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Chinese Language Schools – The Good, The Bad and The Ugly

What makes a good language school good and what makes a bad language school bad? I work with language courses and I spend most of my working time thinking about that question. One can argue that this ...

What makes a good language school good and what makes a bad language school bad? I work with language courses and I spend most of my working time thinking about that question. One can argue that this is subjective and that which appeals to one person is not going to appear attractive to another person. That is true, but regardless of personal preferences there are objective matters to consider; it is simply the case that students at some schools progress much faster than students at others. Having recently completed an audit of the course offerings of thirty Mandarin language schools in China I have singled out what I believe is the two primary variables which determine the success of a language student.

The first factor is very simple and I think that most people will guess which one it is: class size. Naturally the amount of students that a teacher needs to teach will affect the results of each of the students. With more face-to-face time, students are able to ask more general questions and get more advice and pointers. Students are also able to ask more specific questions; queries that deal with facts that may be of little or no interest to others, and hence specialize their own learning experience. A tailor-made learning experience is intimately related to the second factor. But before I explain just how I think it would be useful for me to expand on why face-to-face time is especially important for Mandarin language studies.

Because of the word limit here I face a Catch 22. If you have previously studied Mandarin you can skip this and the next paragraph, as it will not tell you anything new. If you have not previously studied Mandarin you will most likely not fully grasp what I will try to describe here. Luckily, what I am trying to convey is that the initial period of Mandarin language studies is very confusing – which actually makes the next paragraph a benign Catch 22.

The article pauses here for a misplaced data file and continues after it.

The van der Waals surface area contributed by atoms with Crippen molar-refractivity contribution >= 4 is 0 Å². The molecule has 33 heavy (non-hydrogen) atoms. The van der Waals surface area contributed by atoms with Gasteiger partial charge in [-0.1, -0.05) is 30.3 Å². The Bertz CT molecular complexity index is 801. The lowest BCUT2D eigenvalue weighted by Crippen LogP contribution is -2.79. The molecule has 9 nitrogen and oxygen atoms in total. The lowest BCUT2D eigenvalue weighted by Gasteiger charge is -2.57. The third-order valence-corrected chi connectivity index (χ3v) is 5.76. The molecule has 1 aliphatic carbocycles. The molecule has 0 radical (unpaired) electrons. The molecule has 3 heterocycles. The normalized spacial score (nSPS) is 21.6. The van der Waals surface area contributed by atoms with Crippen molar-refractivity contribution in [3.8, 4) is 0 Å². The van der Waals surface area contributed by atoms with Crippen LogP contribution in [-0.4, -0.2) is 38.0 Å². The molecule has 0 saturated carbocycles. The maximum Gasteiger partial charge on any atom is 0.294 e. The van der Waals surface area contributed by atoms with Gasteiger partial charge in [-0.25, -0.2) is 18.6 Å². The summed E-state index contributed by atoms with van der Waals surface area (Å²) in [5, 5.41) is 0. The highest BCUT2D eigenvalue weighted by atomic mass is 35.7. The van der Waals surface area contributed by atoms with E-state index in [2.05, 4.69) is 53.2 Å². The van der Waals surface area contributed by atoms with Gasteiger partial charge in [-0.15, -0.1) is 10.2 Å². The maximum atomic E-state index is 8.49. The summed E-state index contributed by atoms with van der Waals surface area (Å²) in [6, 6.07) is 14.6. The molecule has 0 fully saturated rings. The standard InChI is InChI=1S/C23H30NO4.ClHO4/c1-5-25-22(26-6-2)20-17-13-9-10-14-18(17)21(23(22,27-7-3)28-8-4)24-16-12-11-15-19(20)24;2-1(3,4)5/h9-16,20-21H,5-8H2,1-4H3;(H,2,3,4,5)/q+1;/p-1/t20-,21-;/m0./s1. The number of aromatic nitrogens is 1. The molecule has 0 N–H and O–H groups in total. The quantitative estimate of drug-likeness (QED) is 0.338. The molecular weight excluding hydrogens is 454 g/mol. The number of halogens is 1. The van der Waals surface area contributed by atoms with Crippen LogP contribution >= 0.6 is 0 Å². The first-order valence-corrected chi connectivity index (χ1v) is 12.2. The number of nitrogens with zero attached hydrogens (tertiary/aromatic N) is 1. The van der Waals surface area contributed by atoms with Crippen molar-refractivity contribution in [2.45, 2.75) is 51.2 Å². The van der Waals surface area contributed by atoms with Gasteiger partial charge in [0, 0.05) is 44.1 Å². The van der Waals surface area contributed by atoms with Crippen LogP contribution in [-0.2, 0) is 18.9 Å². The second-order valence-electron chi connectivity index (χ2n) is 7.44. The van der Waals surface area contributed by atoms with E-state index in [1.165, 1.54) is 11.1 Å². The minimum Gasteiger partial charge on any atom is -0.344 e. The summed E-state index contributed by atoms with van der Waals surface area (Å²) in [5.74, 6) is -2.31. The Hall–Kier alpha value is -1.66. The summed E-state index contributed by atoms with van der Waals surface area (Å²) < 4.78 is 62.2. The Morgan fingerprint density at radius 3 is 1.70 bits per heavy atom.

All the confusion arises from two differences between Latin and Germanic languages and the Chinese language branch. Firstly, as you already know, Mandarin has no alphabet. Instead it is written with characters. These characters don’t contain the pronunciation of the word they convey the meaning of, which makes Mandarin words a trinity (meaning, written form and pronunciation) as opposed to a western word’s twin system (meaning and spoken / written form). This is tricky for the brain to get used to and it takes a bit of time for a western person to really rewire his or her brain to this way of thinking. The second difference is almost completely without redeeming characteristics and really does not help with the rewiring process at all. The syllables used in the spoken form are only half the picture. You also need to modulate the pitch you are using when you pronounce the word to distinguish which of 5 groups of words you are trying to specify. After that you also need context, as the groups are not specific enough to single out a word on their own. 

I told you it was confusing. But with a small class size almost everyone is able to get to grips with it on fundamental level within a couple of months. Once that critical point is reached it is much smoother sailing from there on out. But if you are trying to get there and you are not able to ask questions and get individual pointers that initial stretch of road can take a very long time to cover, which is where most of those that fail fail.

The second variable that underpins good language schools ability to teach Mandarin is that they do not only try to teach the language (bear with me). Studying is ultimately really boring in the long run. People that are able to learn by speaking the language, because they are supported by the school in practicing outside of class – by having access to real life content in the class room environment, by that environment being practical as opposed to mostly theoretical and by the curriculums ability to tailor itself to fit individuals as opposed to a grey mass, some people that would otherwise not have gone out into China and experience China on its own termsArticle Submission, are able to do so.

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Rui Ming works for a Mandarin LanguageSchool in China that is a great option for those that want to learn mandarin. See the program overview page for more information about learning Mandarin in China.

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